When I started this site in 1998, it was pretty easy to maintain just a handful of forums, and only 50 members - lol. Now that the site is growing by 400-600 members a month, and harvesting over 20,000 new posts each month, it isn't always easy for me to be in every thread, in every forum, all the time. I knew this day would come, so about a year ago, we implemented the beginnings of the "moderator" program.
The role of the moderator is simple. Here is an excerpt from a whitepaper that I wrote for a client a year or so ago. I've shared this same doctrine with our moderators, and we all agree that this is a good baseline for how our community here should be governed.
Communities are emotionally demanding. You want a community moderator who is able to deal with anyone who enters the community without creating flare-up and problems. This requires a calm, firm, gentle hand and a mixture of warmth and resiliency. Imagine you have to leave this person alone with your children and you'll have a pretty good handle on the set of characteristics you're looking for. This is probably the most important trait, and one at which people are notoriously bad at self-assessing.
A successful community will require lots of personal attention at the start and then eventually become too big to manage. The community moderator has to have both a strong nurturing ability, and the wisdom to know when to stop nurturing and hand control over to the leaders who will naturally arise within the community. What you want to avoid is someone who likes to manage every detail of a project - these people will not give over control gracefully, and will eventually crush the life out of the community. Instead, you want someone who can oversee lots of different things, without feeling the need to directly control any of it. When talking to references, you might probe how they managed projects in the past.
Communities grow in ideas. A good community moderator is interested in new ideas, receptive to different opinions, and can help organize information in a way that promotes new learning.
Flexibility in thinking, and active-seeking of new ideas and knowledge, is imperative. Also, an ability to organize materials is helpful.
The community moderator should have a good handle on the subject area. Someone who has gone through the same experiences as their members is liable to have a better ability to guide a discussion. In [client-named remove]'s case, this may be more than one individual, given the breadth of the industry.
A community moderator should be able to think out loud in writing. You're looking for a kind of openness with information and knowledge, and a lack of fear about looking foolish when thinking out loud.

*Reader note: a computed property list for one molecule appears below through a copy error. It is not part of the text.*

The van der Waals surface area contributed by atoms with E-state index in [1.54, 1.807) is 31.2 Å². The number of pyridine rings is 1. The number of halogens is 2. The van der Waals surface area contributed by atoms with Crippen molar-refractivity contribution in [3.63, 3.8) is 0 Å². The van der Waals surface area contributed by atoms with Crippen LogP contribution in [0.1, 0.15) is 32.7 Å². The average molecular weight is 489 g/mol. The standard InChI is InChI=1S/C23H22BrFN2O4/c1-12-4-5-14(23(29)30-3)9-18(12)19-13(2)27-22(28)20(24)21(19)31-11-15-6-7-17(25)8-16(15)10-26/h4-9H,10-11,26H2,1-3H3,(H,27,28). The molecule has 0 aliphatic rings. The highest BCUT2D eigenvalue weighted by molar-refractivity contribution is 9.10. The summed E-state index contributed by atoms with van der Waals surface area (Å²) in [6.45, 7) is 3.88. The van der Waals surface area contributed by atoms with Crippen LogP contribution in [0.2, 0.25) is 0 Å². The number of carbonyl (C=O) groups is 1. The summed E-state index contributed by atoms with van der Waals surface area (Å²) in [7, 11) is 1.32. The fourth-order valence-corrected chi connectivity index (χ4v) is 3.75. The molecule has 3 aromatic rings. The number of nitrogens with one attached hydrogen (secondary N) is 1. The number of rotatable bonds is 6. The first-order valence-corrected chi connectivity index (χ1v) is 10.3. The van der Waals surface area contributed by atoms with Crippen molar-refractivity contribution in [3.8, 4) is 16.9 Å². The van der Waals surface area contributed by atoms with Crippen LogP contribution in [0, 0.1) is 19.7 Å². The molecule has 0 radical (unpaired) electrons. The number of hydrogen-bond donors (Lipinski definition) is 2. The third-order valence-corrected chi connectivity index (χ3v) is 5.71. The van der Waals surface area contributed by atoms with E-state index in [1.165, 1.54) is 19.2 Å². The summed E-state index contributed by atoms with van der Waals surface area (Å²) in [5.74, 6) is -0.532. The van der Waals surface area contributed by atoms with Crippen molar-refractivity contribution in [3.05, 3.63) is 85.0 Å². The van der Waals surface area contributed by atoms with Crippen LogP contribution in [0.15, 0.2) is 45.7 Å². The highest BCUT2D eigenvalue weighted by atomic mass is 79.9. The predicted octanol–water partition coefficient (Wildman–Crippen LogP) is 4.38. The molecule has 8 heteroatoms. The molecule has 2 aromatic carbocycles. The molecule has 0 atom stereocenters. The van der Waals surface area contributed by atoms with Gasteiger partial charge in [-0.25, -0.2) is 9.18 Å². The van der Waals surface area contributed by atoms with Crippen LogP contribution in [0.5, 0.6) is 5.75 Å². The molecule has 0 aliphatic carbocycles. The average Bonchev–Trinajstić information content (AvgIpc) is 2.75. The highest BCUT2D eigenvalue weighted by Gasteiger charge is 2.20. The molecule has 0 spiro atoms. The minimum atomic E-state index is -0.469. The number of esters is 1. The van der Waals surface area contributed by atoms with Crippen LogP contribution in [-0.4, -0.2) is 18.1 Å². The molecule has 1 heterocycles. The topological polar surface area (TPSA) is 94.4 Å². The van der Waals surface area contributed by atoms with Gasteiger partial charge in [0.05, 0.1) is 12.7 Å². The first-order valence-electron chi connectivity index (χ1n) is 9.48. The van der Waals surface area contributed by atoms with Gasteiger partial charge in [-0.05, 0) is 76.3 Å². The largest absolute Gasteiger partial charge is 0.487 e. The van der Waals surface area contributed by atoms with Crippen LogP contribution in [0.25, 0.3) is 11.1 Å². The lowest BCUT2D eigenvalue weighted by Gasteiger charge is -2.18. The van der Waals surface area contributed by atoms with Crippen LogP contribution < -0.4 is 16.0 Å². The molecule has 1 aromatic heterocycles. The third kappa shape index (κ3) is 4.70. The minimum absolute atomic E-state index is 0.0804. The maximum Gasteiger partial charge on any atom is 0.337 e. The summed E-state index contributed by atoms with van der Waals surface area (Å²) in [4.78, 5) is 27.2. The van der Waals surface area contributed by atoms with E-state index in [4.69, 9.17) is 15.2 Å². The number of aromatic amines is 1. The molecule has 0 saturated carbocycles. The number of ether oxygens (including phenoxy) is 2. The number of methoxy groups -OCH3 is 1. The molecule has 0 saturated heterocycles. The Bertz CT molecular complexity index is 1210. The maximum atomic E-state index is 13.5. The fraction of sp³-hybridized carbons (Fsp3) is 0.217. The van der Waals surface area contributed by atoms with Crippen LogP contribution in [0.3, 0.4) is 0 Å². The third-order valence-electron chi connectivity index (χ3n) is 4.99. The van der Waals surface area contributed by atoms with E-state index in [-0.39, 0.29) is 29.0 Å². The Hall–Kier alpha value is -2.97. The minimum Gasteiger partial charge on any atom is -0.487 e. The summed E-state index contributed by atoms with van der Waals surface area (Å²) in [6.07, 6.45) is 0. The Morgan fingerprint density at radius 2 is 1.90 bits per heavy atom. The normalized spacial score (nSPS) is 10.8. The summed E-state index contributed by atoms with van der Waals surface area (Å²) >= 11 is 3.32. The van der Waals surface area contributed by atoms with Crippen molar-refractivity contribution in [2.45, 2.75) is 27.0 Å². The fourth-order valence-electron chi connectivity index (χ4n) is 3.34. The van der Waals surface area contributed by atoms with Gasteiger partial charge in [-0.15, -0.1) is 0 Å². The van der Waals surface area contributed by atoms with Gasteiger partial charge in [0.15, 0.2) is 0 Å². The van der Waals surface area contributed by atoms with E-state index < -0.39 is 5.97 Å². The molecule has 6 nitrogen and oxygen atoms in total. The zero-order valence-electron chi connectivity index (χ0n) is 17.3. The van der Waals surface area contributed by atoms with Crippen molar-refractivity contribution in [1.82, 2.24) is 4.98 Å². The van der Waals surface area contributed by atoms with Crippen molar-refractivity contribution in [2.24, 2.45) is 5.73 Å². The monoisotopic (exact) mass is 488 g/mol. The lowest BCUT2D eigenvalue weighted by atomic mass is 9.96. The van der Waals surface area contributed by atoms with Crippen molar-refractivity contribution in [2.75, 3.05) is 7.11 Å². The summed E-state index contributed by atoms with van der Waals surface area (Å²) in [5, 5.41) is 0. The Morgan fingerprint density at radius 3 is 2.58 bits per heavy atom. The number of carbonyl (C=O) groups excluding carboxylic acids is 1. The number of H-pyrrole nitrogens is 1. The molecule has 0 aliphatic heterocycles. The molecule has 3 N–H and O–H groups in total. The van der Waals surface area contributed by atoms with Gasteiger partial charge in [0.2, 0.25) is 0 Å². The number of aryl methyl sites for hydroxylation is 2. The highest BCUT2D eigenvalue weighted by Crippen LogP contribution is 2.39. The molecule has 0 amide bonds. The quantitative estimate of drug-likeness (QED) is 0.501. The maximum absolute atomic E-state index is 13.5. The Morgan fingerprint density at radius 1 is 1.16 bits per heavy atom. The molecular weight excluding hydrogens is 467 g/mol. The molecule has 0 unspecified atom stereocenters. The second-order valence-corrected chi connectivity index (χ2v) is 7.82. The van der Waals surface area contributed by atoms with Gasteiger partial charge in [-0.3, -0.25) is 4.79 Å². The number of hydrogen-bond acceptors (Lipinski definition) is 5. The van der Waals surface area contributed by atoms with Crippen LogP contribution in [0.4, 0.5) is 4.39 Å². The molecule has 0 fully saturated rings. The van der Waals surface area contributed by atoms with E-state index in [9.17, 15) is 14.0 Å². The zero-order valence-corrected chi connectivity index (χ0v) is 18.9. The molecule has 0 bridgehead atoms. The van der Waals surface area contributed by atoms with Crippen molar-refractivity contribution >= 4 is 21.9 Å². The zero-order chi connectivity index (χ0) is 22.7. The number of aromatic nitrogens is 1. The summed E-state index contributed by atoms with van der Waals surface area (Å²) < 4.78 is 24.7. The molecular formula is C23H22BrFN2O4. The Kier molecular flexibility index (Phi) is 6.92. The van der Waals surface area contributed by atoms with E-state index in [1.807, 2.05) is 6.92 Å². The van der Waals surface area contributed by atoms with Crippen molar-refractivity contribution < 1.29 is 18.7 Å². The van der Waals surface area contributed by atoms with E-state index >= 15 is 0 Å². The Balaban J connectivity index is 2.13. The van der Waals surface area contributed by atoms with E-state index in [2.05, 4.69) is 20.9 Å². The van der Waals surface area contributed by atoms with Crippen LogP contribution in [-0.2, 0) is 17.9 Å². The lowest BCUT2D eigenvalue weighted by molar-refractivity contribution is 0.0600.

Now, let's chat for a second about the more pragmatic, realistic side of being a moderator. Moderators here are mostly traffic cops, and ocassionally, part riot control cops. Their primary duties include:
- Moving off-topic threads to the proper forum. No, we don't live in a world where every thread has to be "sanitized" and placed in its own little "bucket". That's silly. We try to do it to (A) afford the poster with a better chance of sparking a discussion and/or getting the help they need from the folks who are best suited to participate in the thread, and (B) to make it easier for new members down the road to locate threads that will be useful/helpful to them.
- Keep threads focused, and on-topic. This is important, for obvious reasons.
- Settle the ocassional debate which invariably will arise between community members
On a final note, I'd like to expand a bit on the last point above. Over the past few years we've had a few incidents involving community members who, for one reason or another, got upset about something, and subsequently left the site. Often (most of the time), the moderators of the forum in question weren't afforded the opportunity to even step in and do their job. If the moderators need my help in making a decision, or you disagree with their decision, I am of course, ready to jump in and help sort things out. However, please give them a chance to resolve conflicts before doing something silly, like leaving the community. Most of the time, conflicts here are a simple matter of miscommunication. Electronic text does a poor job of conveying intent.
Remember, our moderators are volunteers. They do what they do simply out of their passion for their respective areas of expertise, and this community.